Haruki is the pseudonym of composer/sonic artist Boris Snauwaert from Ghent, Belgium, who creates sonic environments through the precise, meditated amalgamation of a diverse variety of sounds, both musical and non-musical. In any given track Haruki combines any or all sound sources; field recordings, acoustic instruments, acoustic noises, found samples, sampled instruments and so on.
Artforum is the USA’s premier contemporary arts magazine. Each month, Artforum, presents the latest ideas in international visual arts, fashion, film and the performing arts. Artforum aims to make contemporary art accessible and understandable, and to give its readers a clear picture of the cultural landscape.
Jonathan Canupp is a name you should know but probably don’t, but then again might. He records under Ten and Tracer and I’ve been into his records for ages and ages now. Back when I was checking out early net label releases, Jonathan came up as one of two people whose work in their entirety I just fell in love with. And funny how he actually works with the other artist now and lives in the same damn city – the person being a certain Jason Corder (offthesky, Juxta Phona) no less. He makes wonderful IDM music and in fact I may have asked him years ago now to make us a ‘meaty beaty’ record. And along he comes with the very cheek of making some sublimely evolved, subtly woven record using violin, tape machines, guitars, maybe some keyboards and other stuff too. Friendless Now is a beautifully realised work, and one of my favourite Ten and Tracer releases to date.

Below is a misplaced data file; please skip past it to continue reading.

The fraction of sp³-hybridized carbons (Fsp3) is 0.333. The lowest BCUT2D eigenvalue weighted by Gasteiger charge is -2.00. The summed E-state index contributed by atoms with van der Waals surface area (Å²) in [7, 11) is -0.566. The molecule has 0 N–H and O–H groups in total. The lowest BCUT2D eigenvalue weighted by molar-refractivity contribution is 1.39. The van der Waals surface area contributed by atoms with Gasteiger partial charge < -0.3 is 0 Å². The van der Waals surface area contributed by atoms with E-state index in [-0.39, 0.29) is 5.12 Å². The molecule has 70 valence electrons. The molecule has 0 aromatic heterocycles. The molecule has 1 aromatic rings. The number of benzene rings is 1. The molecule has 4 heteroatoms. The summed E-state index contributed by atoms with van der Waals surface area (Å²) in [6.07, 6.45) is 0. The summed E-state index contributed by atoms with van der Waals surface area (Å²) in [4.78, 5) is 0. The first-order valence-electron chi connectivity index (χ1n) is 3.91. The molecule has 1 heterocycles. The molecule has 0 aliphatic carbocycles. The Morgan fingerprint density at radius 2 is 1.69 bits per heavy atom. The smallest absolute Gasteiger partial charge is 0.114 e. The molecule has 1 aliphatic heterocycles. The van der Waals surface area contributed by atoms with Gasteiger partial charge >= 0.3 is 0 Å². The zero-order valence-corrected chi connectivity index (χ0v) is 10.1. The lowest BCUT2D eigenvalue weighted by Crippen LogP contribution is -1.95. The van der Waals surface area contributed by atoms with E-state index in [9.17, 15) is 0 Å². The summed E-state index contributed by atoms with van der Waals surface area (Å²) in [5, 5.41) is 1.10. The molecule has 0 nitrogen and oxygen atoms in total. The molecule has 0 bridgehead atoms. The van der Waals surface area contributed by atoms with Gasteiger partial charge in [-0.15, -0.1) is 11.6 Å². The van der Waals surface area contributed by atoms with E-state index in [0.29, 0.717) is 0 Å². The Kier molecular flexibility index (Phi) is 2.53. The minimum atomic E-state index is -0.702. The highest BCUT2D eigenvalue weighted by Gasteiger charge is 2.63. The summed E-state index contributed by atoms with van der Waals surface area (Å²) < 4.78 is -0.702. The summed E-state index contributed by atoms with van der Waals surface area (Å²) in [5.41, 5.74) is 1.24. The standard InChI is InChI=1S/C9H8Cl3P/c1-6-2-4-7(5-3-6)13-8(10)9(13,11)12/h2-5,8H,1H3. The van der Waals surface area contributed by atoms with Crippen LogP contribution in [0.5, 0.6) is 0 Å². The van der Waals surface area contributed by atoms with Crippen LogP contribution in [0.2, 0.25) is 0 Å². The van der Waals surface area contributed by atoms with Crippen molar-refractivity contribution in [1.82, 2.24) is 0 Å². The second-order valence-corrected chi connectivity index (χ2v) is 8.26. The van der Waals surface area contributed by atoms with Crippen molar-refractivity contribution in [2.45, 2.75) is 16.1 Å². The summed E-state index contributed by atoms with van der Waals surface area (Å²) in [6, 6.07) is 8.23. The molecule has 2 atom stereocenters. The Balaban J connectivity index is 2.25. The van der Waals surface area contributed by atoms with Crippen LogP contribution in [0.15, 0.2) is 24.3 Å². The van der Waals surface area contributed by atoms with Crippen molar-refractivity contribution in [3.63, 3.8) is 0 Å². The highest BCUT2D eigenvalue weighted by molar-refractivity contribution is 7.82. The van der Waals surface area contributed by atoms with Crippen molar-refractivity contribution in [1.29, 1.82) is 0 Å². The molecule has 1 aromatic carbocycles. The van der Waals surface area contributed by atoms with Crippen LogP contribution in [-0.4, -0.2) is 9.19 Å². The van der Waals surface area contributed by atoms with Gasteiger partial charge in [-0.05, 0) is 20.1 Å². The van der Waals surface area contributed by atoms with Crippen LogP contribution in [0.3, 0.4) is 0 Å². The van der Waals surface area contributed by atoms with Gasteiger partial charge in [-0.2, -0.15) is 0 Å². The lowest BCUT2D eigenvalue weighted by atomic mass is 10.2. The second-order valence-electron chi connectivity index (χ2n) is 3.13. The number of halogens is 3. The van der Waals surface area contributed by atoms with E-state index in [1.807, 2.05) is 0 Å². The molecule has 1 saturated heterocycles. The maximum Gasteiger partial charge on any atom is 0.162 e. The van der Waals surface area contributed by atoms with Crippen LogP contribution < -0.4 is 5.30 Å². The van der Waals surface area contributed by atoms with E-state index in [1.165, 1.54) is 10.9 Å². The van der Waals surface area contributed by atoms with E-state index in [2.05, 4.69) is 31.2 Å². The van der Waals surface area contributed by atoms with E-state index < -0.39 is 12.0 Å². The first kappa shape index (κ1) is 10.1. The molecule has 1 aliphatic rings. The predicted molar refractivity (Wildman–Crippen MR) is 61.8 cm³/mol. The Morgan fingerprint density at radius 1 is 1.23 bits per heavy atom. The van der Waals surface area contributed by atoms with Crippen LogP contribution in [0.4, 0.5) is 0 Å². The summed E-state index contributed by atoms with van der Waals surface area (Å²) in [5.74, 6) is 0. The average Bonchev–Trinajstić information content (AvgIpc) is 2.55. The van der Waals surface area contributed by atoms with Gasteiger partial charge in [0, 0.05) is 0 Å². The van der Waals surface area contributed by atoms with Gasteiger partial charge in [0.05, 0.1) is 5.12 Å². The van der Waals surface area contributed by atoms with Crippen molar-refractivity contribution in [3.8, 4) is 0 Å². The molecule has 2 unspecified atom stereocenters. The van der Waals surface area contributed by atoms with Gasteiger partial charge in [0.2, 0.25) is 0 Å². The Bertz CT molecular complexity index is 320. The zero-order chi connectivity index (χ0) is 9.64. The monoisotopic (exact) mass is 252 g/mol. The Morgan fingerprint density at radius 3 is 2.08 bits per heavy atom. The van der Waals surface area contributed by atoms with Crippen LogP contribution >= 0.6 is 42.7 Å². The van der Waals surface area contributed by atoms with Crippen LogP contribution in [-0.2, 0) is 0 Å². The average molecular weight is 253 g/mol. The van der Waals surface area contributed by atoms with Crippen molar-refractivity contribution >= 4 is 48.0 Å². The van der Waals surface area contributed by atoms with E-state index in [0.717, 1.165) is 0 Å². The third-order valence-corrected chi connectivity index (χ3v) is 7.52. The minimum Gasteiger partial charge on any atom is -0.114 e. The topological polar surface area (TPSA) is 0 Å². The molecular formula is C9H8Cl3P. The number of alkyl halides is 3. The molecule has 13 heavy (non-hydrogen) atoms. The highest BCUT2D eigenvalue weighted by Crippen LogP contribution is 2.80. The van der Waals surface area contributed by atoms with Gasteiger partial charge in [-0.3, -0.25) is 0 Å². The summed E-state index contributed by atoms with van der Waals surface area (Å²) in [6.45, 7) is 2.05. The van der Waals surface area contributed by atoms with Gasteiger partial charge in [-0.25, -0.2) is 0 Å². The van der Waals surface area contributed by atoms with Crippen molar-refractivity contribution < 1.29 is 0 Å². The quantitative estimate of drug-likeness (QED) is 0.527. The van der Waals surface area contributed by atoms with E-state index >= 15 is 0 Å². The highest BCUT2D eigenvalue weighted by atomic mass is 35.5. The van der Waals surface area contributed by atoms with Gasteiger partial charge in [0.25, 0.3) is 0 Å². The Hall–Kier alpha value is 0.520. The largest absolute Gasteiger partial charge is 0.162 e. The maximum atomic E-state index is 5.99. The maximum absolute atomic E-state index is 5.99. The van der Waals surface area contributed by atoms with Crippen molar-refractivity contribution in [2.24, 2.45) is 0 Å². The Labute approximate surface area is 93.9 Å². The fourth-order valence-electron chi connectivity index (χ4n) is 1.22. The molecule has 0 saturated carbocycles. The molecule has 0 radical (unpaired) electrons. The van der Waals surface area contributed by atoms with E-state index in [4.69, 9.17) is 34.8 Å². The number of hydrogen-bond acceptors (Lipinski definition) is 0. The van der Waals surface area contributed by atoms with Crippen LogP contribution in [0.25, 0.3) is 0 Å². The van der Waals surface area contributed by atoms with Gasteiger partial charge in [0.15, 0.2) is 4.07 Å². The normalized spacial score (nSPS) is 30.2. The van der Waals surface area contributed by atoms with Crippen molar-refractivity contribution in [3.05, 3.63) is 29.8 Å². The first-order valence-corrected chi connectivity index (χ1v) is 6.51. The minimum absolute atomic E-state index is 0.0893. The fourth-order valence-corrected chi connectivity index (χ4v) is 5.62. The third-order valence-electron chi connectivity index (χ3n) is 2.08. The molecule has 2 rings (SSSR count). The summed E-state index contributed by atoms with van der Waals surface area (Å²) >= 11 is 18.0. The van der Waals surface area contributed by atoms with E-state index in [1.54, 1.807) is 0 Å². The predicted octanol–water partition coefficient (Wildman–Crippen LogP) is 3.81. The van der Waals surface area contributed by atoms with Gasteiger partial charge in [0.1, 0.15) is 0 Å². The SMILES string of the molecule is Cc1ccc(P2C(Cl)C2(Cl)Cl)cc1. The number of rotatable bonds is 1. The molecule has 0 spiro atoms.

Age of Insects is the result of a series of visits made by Mark and Laura to Stephen’s studio in Virginia between May 2009 and January 2010.
The three improvised around common interests in analog electronics and digital manipulation, field recordings and instrumental performance practice. These recordings presented here feature only minimal editing and post-production, with a primary intent of capturing shared moments of listening and response.
The titles refer to extinct insects—the imagined hum and flutter of their calls, flight and communication.